Transfer pricing by multinationals has cost South Africa an estimated R250 billion over three years and, with it, lost tax revenue.
This is according to Sunia Manik, group executive for the large business centre at the SA Revenue Service (SARS), adding that it was being done through “service payments” made to overseas businesses, and was eroding the country’s tax base.
Speaking about the new transfer pricing guidelines from the Organisation for Economic Cooperation and Development (OECD) at a seminar in Johannesburg this week, Manik said the figure included almost R80 billion in so-called management fees paid overseas from South Africa.
Last month, SARS participated in the OECD talks that drew up measures to reform international tax rules to deal with such base erosion and profit shifting, which were given the thumbs up by G20 finance ministers at their meeting in Lima, Peru.
Manik said that profit shifting was one of the most common means of eroding the tax base, adding that addressing base-erosion and profit-shifting developments was crucial because international tax, which was more than a century old, needed to be revised.
“International tax rules have not kept apace. It was conceived at a time when we had largely a bricks-and-mortar type of business and environment of trade.
“Today, we live in a digital, globalised world. You can move money [and] goods all over the world. Even physically, the goods may not move, but it’s easy to move from one jurisdiction to the next. That’s been part of the disconnect, that you now have an international tax system that’s pretty much out of date,” said Manik.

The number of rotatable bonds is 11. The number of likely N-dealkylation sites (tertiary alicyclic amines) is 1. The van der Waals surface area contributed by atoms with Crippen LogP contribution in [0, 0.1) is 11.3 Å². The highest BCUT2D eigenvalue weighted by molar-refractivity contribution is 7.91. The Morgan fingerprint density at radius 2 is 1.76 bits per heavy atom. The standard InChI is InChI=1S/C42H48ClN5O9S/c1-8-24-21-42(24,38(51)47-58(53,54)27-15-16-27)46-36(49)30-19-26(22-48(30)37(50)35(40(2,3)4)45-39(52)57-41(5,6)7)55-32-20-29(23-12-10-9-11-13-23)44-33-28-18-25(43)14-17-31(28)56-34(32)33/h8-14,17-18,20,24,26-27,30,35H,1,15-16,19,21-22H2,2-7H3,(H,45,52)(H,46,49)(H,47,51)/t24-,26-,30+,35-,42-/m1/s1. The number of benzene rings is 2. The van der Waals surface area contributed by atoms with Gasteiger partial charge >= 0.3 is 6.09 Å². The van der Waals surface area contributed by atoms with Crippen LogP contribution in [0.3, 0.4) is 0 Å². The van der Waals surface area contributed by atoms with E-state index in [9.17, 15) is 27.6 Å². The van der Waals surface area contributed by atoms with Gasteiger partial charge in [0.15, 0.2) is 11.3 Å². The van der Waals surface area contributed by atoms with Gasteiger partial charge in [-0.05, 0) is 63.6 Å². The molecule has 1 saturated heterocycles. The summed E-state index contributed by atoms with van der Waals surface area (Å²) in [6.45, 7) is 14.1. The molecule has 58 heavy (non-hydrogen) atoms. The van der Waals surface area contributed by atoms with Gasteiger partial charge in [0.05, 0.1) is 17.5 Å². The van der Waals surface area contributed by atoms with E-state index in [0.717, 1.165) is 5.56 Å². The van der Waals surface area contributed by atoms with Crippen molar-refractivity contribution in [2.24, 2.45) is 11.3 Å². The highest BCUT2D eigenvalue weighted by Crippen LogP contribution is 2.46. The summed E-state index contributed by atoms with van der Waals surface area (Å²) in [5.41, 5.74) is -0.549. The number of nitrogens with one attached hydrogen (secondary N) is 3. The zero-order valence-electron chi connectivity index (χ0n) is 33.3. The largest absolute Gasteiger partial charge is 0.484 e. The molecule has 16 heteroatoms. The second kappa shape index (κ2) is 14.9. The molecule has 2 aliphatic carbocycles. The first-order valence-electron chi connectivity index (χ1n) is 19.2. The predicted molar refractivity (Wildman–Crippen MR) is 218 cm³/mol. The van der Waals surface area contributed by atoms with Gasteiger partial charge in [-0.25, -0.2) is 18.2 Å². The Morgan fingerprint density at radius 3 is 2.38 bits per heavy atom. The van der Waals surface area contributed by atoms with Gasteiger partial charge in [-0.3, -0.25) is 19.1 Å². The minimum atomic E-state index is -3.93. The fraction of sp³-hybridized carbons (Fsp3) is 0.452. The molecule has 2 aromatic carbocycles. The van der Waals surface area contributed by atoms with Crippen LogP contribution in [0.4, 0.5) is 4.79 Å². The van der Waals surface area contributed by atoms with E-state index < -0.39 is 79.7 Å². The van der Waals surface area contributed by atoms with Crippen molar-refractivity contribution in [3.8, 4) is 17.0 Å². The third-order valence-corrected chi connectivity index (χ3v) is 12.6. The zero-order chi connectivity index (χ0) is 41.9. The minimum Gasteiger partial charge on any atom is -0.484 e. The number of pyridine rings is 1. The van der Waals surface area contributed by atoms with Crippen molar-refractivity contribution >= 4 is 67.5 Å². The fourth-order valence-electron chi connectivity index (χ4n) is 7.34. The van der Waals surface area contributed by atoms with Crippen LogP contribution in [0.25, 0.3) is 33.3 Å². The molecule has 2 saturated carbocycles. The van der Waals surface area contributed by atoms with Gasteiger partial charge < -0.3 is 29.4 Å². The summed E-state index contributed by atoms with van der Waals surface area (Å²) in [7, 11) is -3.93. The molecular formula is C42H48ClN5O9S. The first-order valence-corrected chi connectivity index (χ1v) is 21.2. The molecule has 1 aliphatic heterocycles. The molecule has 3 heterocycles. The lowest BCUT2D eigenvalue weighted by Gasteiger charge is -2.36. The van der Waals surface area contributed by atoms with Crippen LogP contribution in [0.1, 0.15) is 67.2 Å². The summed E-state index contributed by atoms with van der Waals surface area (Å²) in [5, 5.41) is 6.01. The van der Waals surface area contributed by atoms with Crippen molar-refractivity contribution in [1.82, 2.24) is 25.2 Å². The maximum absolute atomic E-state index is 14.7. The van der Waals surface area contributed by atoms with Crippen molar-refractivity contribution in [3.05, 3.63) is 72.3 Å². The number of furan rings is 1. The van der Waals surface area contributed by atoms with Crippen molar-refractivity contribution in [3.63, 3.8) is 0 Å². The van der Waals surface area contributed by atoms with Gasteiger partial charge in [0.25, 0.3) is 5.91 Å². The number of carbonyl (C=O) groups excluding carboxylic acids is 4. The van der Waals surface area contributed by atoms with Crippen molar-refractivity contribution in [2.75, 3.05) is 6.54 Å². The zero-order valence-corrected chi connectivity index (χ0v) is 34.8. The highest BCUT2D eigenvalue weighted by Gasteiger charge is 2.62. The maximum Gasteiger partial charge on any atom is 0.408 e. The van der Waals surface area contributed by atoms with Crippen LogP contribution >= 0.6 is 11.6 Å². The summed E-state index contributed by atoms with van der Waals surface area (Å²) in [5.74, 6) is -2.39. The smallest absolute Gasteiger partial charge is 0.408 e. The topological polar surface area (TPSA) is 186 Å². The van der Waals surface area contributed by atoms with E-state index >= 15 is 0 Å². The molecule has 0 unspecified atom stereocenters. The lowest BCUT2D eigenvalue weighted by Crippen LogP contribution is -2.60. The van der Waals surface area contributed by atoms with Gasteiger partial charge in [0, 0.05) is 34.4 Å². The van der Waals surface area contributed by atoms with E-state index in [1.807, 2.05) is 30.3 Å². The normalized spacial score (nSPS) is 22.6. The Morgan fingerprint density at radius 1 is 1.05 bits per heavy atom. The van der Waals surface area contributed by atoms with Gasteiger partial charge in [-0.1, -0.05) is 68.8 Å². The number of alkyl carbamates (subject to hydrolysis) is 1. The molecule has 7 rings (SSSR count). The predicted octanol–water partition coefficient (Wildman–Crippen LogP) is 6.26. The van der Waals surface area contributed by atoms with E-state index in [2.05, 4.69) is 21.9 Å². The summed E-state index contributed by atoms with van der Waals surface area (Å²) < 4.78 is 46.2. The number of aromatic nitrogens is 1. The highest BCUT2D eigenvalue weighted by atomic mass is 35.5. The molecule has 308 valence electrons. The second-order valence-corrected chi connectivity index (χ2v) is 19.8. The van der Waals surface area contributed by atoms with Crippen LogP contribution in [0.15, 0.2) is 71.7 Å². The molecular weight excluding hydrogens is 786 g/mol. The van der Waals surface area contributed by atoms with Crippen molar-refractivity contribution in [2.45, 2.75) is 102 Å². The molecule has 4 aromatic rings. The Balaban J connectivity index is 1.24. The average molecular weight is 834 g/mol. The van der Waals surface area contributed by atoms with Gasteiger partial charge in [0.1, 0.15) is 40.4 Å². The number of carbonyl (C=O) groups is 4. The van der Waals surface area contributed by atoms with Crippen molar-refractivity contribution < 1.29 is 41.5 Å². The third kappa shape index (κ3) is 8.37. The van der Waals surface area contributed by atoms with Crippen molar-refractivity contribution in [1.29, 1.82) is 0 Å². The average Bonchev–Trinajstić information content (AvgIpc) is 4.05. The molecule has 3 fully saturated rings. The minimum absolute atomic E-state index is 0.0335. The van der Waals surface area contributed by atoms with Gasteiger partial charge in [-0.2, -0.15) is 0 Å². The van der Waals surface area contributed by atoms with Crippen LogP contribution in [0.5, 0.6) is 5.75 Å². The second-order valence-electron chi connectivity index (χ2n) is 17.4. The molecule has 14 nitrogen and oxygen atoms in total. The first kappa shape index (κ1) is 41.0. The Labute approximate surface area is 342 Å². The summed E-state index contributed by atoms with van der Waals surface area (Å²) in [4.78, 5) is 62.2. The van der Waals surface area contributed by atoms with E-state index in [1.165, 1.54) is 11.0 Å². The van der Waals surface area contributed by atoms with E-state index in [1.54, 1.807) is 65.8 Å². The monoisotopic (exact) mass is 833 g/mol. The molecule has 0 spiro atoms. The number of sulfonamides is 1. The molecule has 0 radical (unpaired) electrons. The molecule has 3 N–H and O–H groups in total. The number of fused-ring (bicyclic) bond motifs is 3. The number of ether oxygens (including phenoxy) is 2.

She said although multinationals derived real value in their operations in South Africa, the country was not seeing that value, as business was driven by profit making and the bottom line, and tax practitioners were under constant pressure to lower costs and increase revenues.
“That’s a challenge because the reality is if, in South Africa, there’s been a lot of activity taking place, you utilise the resources of this country, significant work is happening in this country – value-adding work – but you’re not paying any taxes … after a while, it’s going to significantly distort South Africa’s tax base.
“In the old days, you’d complete most of the supply chain in South Africa and didn’t even focus on the rest of the world. Today, most of the supply chain is fragmented around the world. That’s the reality of why there’s a need [among companies] for base erosion and profit shifting.
“Tax practitioners see an opportunity and they’re going to take advantage of that opportunity. There’s a disconnect between where real value and creativity is created versus where profits are being paid. So you end up with the situation where you have a cash box sitting in Bermuda funding the whole multinational and profits being paid to Bermuda, but all we have in Bermuda is a man and a dog, possibly on a nice beach,” said Manik.
With increased demands and pressure on the country’s coffers for infrastructure, service delivery and recent demands for free education, South Africa could no longer afford to allow multinationals to erode the tax base by shifting profits, said Manik.
“People demand and expect more. That is a reality. Where are you going to get this ‘more’ if you’re bleeding billions? It is a serious problem,” said Manik.
Annet Oguttu, chairperson of the base-erosion and profit-shifting subcommittee of the Davis Tax Commission, told the conference that multinationals required clear tax policies, but tax laws were not sufficiently developed to counter base erosion and profit shifting in a tax-treaty context.
This article first appeared on fin24.com.